For travellers with a taste for the curious, holidays in Uzbekistan are full of eastern promise. Sandwiched between Kazakhstan on top and Turkmenistan below, this Central Asian country has long been a stopping off post on the fabled Silk Road. These days it’s the magnificent mosques and mausoleums of Samarkand and Bukhara that sate the appetite of cultural adventurers.
Explore elsewhere and it’s the oasis towns and foreboding fortresses of the Kyzylkum Desert that steal the show although the Soviet era architecture and Chorsu Bazaar of Tashkent, the capital, run a very close second. Uzbekistan holidays let you tip toe around turquoise treasures and experience intricate Islamic artwork all the while witnessing modern day life close to the edges of China and Tibet.
The Uzbekistan capital conjures up a mesmerising mix of museums, minarets and markets, including the characterful Chorsu Bazaar. The State Museum of History is certainly worth a visit – it’s absolutely huge – as is the country’s newly erected religious epicentre, the Hazrat Imam. The marble white Minor Mosque is also a ‘must see’ when travelling to the new part of Tashkent although the medieval architecture of the Old Town lays bare the traditional lifestyles of Central Asia, before the Soviet era.
This southeastern city is situated on the fabled Silk Road leading from China to Europe and is still connected to a cocktail of different cultures. Nowhere is this more in evidence than the Siab Bazaar that creates an authentic Uzbekistan experience without the tourist tat or inflated prices. Head to the centre of Samarkand and the Registan public square is the place to be for people watching while Guri Amir mausoleum, close to the Registan, is a treat for fans of mosaics and ornate artwork.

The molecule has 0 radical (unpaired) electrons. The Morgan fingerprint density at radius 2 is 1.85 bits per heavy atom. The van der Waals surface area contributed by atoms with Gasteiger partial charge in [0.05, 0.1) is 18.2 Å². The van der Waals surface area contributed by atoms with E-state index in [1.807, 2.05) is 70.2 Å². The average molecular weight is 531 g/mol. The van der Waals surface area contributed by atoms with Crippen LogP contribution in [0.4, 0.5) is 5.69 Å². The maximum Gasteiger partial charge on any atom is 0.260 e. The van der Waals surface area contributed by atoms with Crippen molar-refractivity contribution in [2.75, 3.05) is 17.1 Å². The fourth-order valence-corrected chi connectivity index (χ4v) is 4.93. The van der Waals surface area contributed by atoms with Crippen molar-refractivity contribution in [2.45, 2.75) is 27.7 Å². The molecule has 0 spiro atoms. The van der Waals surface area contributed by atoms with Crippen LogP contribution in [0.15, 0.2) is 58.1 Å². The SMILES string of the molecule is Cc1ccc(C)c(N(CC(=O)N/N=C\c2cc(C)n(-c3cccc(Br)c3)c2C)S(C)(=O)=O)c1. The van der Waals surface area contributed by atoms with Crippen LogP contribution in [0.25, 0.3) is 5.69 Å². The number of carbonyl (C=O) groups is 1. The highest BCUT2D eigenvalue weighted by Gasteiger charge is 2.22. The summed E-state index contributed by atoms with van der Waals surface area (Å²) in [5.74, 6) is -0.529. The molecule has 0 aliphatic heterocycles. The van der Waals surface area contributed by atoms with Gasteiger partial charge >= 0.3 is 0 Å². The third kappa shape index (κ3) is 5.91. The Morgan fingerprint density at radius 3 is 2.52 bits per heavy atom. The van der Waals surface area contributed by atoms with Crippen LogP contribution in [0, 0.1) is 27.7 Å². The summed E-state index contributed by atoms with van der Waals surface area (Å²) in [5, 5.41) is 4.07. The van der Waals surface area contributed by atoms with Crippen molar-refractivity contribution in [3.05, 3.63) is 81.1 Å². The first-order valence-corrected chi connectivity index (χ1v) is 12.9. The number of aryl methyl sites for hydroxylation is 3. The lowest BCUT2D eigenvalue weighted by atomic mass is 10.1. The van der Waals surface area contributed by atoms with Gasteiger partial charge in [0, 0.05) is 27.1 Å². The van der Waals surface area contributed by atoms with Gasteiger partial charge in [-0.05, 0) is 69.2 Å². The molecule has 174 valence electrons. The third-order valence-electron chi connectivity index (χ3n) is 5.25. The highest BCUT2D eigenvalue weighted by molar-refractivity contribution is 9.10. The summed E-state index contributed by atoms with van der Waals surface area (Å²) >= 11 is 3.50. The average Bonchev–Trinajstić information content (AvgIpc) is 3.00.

Travel to the southwest of Uzbekistan, close to the border with Turkmenistan, and the ancient city of Bukhara provides an ideal base from where to learn more about life in Central Asia. This is a far less grand city in comparison to Samarkand but none the less beguiling. Take off on a guided tour around the alleyways where stall holders sell ceramics and khalva sweets, before heading to the minarets of Chor Minor Madrassah to watch the sun set over the four shimmering turquoise domes.
The flight time from the UK to Uzbekistan is roughly 7 hours.
You will need an up-to-date passport and a completed visa when travelling to Uzbekistan from the UK. Please visit GOV.UK for entry requirements to Uzbekistan or, alternatively, visit CIBT visas for more information.
This is a semi-desert country and the climate centres around extremes, especially so in summer and winter. Spring and autumn are the best seasons to visit for more comfortable temperatures although, be warned, conditions can change in the twinkling of an eye so be ready with lots of layers.
Uzbekistan is five hours ahead of the UK.
Uzbek is the official language of Uzbekistan and is written using the Cyrillic alphabet. Don’t expect many local people to understand English, which is why travelling with a guide is recommended.
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